Murry King sent us this photo of the pyrocumulus cloud over a bushfire north of Timbarra, Victoria, Australia. He got the shot from a point 30km west of the fire in Bindi, East Gippsland on January 25, 2019 at 5:30 p.m.
Here is the latest information about the fire from Vic Emergency:
This Advice message is being issued for Timbarra, Gillingall, Gelantipy, Butchers Ridge, W-Tree, Murrindal, Buchan and Buchan South.
There is an active bushfire north of Timbarra and Gillingall and west of the Gelantipy Road between Butchers Ridge and W-Tree that is not yet under control.
We have now started igniting a back burn on the south eastern corner of the fire near W-Tree, along Hodges Track and Dawson Track. If conditions are favourable, we will continue to extend the back burn later today.
There will be increased smoke in this area. Crews and machinery continue to strengthen containment lines around the fire perimeter.
Extreme heat on Friday in Victoria, Australia combined with strong winds and low humidity caused a bushfire 10 km (6 miles) north of Timbarra to grow from 300 hectares (740 acres) to approximately 10,522 hectares (26,000 acres). Lighting ignited the fire on January 16 and in an odd twist, extreme fire behavior Friday created hundreds of lightning strikes around a massive pyrocumulus cloud that rose to 38,000 feet while igniting additional fires.
The temperature at the top of the cloud was -55°C (-67°F) according to the Victoria Bureau of Meteorology.
Friday evening the weather changed substantially, bringing in cool, moist air that slowed the spread of the fire. Officials say due to the size and difficult topography, it will be weeks before it can be completely contained.
Quick work by firefighters in Victoria, Australia drew praise from the daughter of a landowner whose property was burning near Tarrawingee northeast of Melbourne.
The Country Fire Authority reported that firefighters from Eldorado, Everton, Springhurst, Tarrawingee, Wangaratta, and Wangaratt North responded to the fire on the Tarrawingee-Eldorado Road at around midday on Saturday December 1. The fire was brought under control by 12:25 P.M.
Posting on Facebook, Brooke Sheppard Ross said: “For one hour these selfless people assisted by DSE and Forestry members battled the dry grass and intermittent wind that fanned the flames into our bush land paddocks.”
From The Guardian on November 28:
While parts of the drought-stricken eastern [Australian] states have enjoyed some recent rain and there have been huge downpours along the NSW coast during this week’s storms, experts are warning it won’t be long before the hot summer temperatures dry out ground vegetation.
“Above-normal fire potential remains across large parts of southern Australia,” the Bushfire and Natural Hazards Cooperative Research Centre said in its seasonal bushfire outlook, also released on Thursday.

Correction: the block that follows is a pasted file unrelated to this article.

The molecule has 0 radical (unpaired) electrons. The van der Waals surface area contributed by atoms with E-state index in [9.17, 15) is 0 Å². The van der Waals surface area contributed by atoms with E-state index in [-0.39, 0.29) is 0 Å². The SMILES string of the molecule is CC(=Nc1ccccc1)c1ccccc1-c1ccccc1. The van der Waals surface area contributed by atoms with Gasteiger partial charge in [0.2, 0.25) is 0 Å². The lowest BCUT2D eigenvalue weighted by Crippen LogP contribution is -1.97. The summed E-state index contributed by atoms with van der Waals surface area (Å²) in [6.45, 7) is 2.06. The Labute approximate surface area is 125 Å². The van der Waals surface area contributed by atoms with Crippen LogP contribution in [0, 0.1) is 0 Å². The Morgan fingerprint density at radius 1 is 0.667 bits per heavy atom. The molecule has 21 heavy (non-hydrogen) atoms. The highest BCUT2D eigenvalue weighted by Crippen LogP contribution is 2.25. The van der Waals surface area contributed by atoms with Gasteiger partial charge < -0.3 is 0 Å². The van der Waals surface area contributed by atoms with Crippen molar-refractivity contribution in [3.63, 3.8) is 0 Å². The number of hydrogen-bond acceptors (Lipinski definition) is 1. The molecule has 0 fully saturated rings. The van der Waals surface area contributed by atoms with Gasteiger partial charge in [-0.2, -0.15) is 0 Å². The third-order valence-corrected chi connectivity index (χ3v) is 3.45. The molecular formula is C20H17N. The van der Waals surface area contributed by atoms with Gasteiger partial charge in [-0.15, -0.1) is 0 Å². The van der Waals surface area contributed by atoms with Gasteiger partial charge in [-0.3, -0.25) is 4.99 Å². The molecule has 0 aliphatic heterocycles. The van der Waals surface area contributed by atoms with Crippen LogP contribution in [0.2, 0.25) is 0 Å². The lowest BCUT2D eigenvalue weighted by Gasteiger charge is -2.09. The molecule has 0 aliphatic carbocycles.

As part of its summer outlook, the Bureau of Meteorology has forecast a drier-than-average summer for large parts of Queensland, Western Australia and the Northern Territory.
“Having said that, locally heavy rainfall events similar to what we have seen in NSW in the last two days are always a possibility during summer, no matter what the outlook is showing,” Watkins said.
NSW has recorded its eighth driest and fourth hottest April-November on record, with Queensland and Victoria having experienced similar conditions.
Above: Mercedes Benz G-wagon fire engine. Photo by Victoria Department of Environment, Land, Water and Planning
In the last week two reports have been released about serious accidents involving U.S. Forest Service fire engines. One was a rollover and the other was an engine that was hit by a falling tree. Rollovers of wildland engines are common. We have assigned the “rollover” tag to 48 articles on Wildfire Today. There were two fairly minor injuries in the most recent rollover and none in the tree strike incident. Other rollovers have been much more serious.
Some of the newer USFS engines have what the manufacturer calls a “Rear Cab Protection Rack (headache rack)”, a roll bar behind the cab, but in spite of this, the cab of the recent rollover was partially crushed, making it a challenge for the three occupants to climb out of the damaged side window.
The Australians have been more forward-thinking than their US counterparts when it comes to providing for the safety of the firefighters that work with engines. Many of the trucks have spray bars that provide a water curtain around the cab which can be activated if the crew is entrapped in a fire. Some of them also have substantial rollover protection systems that prevent the passenger compartment from being crushed in a rollover.
Three years ago in Victoria, Australia two firefighters were killed at Harrietville when their fire engine was struck by a falling tree. The next year the Department of Environment, Land, Water and Planning began acquiring the first of dozens of new Mercedes-Benz G-wagon fire engines.
The new trucks have a superstructure suspended horizontally over the cab that should minimize injuries to the crew in case of a falling tree. It appears that it would also offer rollover protection for the occupants.
We have often suggested that the wildland fire agencies in the United States fund research conducted by engineers to determine how to prevent the passenger compartments in their fire engines from collapsing in accidents. The Aussies have it covered, so to speak.